Return to Heritage Home Page Current Image Gallery Archive Information Center Hubble Art Search
Return to Heritage Home Page Current Release Home Page Caption Fast Facts Biographies Supplemental Material

PEERING INTO THE HEART OF THE CRAB NEBULA

In the year 1054 A.D., Chinese astronomers were startled by the appearance of a new star, so bright that it was visible in broad daylight for several weeks. Today, the Crab Nebula is visible at the site of this violent stellar explosion. In this new image, NASA's Hubble Space Telescope has zoomed in on the center of the Crab to reveal its structure with unprecedented detail.

Located about 6,500 light-years from Earth in the direction of the constellation Taurus, the Crab Nebula is the remnant of a star that began its life with about 10 times the mass of our own Sun. Such a massive star consumes its nuclear fuel so rapidly that it lives only some 50 million years before exploding as a supernova. For the Crab star, the end came on July 4, 1054. The explosion was witnessed as a naked-eye "Guest Star" by Chinese astronomers, and is also depicted in rock paintings of Native Americans in the southwestern United States.

The Crab Nebula image was obtained by Hubble's Wide Field and Planetary Camera 2 in 1995. Images taken with five different color filters have been combined to construct this false-color picture. Resembling an abstract painting by Jackson Pollack, the image shows ragged shreds of gas that are expanding away from the explosion site at over 3 million miles per hour.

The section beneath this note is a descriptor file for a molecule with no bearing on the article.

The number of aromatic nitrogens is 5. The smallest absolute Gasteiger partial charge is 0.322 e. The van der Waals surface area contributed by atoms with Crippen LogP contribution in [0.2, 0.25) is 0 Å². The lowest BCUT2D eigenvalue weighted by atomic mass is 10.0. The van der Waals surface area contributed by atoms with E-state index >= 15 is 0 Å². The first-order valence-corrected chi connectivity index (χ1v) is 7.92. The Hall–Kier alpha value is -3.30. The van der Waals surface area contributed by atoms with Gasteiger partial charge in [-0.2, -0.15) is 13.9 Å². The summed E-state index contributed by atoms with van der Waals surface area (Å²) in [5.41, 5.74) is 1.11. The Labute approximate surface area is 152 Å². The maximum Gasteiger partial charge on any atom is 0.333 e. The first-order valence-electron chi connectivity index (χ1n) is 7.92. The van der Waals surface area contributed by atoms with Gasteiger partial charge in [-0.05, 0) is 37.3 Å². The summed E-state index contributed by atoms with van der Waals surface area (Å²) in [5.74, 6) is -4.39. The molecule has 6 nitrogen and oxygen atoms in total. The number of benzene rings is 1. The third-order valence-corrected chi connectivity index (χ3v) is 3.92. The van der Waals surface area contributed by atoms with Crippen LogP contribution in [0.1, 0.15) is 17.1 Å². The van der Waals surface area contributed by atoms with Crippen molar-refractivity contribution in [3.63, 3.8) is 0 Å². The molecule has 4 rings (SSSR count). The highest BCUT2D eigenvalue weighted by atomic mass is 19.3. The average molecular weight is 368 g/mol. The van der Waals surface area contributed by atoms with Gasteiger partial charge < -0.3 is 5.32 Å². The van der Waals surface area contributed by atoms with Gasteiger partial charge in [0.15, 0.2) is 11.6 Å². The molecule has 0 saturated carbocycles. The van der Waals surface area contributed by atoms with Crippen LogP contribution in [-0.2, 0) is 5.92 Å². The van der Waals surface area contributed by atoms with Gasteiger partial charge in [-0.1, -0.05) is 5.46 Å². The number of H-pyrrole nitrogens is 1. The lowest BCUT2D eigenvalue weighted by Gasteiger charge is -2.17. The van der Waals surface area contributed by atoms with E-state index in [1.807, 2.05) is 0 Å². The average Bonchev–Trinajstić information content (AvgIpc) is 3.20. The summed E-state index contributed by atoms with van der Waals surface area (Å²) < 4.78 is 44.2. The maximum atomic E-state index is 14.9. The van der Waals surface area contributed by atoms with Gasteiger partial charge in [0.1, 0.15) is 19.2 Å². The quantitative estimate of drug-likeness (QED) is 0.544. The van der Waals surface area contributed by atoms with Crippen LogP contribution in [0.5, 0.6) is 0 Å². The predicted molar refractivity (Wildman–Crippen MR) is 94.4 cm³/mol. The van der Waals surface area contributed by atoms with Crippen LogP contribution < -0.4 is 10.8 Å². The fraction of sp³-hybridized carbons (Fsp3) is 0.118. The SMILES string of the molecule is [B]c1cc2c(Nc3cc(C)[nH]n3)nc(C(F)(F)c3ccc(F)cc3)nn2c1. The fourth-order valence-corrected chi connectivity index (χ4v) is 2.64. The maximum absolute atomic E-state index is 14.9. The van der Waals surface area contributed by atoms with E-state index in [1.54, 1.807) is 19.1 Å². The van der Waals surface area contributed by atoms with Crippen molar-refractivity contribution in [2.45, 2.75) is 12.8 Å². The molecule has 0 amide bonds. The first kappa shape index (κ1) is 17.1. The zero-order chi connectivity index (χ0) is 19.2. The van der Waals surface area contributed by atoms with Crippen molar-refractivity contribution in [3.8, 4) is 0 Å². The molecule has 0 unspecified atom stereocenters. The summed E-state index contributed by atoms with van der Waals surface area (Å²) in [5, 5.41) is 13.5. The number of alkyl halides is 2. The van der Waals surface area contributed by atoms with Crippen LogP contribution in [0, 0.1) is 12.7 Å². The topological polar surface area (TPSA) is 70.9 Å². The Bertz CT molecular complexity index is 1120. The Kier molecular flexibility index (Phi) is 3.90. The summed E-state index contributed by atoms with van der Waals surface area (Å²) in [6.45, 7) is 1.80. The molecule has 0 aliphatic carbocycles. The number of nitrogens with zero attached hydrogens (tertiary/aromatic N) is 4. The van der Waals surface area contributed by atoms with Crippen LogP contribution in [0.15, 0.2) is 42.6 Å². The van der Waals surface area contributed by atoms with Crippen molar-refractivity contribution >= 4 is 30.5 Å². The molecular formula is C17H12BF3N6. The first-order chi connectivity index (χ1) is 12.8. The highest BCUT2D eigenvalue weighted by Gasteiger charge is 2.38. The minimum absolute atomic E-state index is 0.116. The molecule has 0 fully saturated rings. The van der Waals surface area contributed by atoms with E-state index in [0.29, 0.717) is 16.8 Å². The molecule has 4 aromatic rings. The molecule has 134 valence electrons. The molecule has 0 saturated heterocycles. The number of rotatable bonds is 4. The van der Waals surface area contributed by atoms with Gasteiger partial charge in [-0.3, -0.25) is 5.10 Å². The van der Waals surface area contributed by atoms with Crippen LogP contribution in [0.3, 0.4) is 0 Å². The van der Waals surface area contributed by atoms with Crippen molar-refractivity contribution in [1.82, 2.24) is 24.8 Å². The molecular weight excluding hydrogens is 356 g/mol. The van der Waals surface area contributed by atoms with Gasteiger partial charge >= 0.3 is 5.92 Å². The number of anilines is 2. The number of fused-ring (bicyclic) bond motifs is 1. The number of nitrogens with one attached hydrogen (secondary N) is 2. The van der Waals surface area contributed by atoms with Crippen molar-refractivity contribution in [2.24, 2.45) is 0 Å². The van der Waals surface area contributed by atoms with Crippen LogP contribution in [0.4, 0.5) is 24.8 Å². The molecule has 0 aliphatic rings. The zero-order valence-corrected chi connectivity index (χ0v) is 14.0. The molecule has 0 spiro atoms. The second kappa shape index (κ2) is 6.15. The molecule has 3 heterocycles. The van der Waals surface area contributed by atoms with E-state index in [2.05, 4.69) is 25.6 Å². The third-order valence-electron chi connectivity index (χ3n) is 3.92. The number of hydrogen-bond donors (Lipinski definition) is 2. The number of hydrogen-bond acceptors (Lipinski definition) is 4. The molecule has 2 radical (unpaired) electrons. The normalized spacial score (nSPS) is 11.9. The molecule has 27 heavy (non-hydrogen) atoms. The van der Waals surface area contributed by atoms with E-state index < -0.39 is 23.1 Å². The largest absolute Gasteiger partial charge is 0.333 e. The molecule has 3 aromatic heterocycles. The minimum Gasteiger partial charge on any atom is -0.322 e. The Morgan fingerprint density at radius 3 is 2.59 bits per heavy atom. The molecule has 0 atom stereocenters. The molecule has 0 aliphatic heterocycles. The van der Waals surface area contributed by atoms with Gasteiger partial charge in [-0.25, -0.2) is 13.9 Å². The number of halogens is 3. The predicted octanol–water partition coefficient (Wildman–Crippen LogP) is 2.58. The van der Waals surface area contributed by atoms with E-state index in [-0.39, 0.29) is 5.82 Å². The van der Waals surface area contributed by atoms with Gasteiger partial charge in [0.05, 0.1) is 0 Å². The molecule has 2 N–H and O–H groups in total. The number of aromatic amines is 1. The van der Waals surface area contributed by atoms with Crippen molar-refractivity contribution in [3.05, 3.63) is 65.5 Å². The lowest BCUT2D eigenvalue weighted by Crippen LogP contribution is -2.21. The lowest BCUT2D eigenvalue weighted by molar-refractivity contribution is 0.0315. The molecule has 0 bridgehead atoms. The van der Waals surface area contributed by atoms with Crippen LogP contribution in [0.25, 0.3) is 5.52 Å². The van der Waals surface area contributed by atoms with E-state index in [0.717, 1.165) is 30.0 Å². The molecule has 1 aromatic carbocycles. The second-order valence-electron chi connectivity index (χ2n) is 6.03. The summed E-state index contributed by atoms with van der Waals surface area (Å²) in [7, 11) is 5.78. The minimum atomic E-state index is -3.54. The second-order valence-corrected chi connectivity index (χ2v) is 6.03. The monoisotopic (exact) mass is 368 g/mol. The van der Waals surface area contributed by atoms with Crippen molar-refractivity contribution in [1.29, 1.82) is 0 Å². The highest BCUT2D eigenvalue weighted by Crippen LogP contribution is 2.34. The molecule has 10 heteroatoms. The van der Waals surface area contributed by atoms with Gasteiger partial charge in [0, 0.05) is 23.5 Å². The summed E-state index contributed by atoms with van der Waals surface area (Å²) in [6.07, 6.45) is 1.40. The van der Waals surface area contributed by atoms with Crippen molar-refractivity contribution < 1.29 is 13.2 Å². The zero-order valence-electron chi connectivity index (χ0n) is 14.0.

The core of the star has survived the explosion as a "pulsar," visible in the Hubble image as the lower of the two moderately bright stars to the upper left of center. The pulsar has about 1.4 times the mass of the Sun, but jammed into an object only about 10 miles in diameter. This incredible object, a "neutron star," is even more remarkable because it spins on its axis 30 times a second.

The spinning pulsar heats its surroundings, creating the ghostly diffuse bluish-green glowing gas cloud in its vicinity, including a blue arc just to the right of the neutron star.

The colorful network of filaments is the material from the outer layers of the star that was expelled during the explosion and is now expanding outward at high speed. The picture is somewhat deceptive in that the filaments appear to be close to the pulsar. In reality, the yellowish green filaments toward the bottom of the image are closer to us, and approaching at some 300 miles per second. The orange and pink filaments toward the top of the picture include material behind the pulsar, rushing away from us at similar speeds.

The various colors in the picture arise from different chemical elements in the expanding gas, including hydrogen (orange), nitrogen (red), sulfur (pink), and oxygen (green). The shades of color represent variations in the temperature and density of the gas, as well as changes in the elemental composition.

These chemical elements, some of them newly created during the evolution and explosion of the star and now blasted back into space, will eventually be incorporated into new stars and planets. Astronomers believe that the chemical elements in the Earth and even in our own bodies, such as carbon, oxygen, and iron, were made in other exploding stars billions of years ago.

K. Davidson (U. Minn.) led the research team of W. P. Blair (JHU), R. A. Fesen (Dartmouth), A. Uomoto (JHU), G. M. MacAlpine (U. Mich.), and R. B. C. Henry (U. Okla.) in the collection of the HST data. The Hubble Heritage Team created the color image from black and white data processed by Dr. Blair.

Credit: NASA and The Hubble Heritage Team (STScI/AURA)
Acknowledgments: William P. Blair (JHU)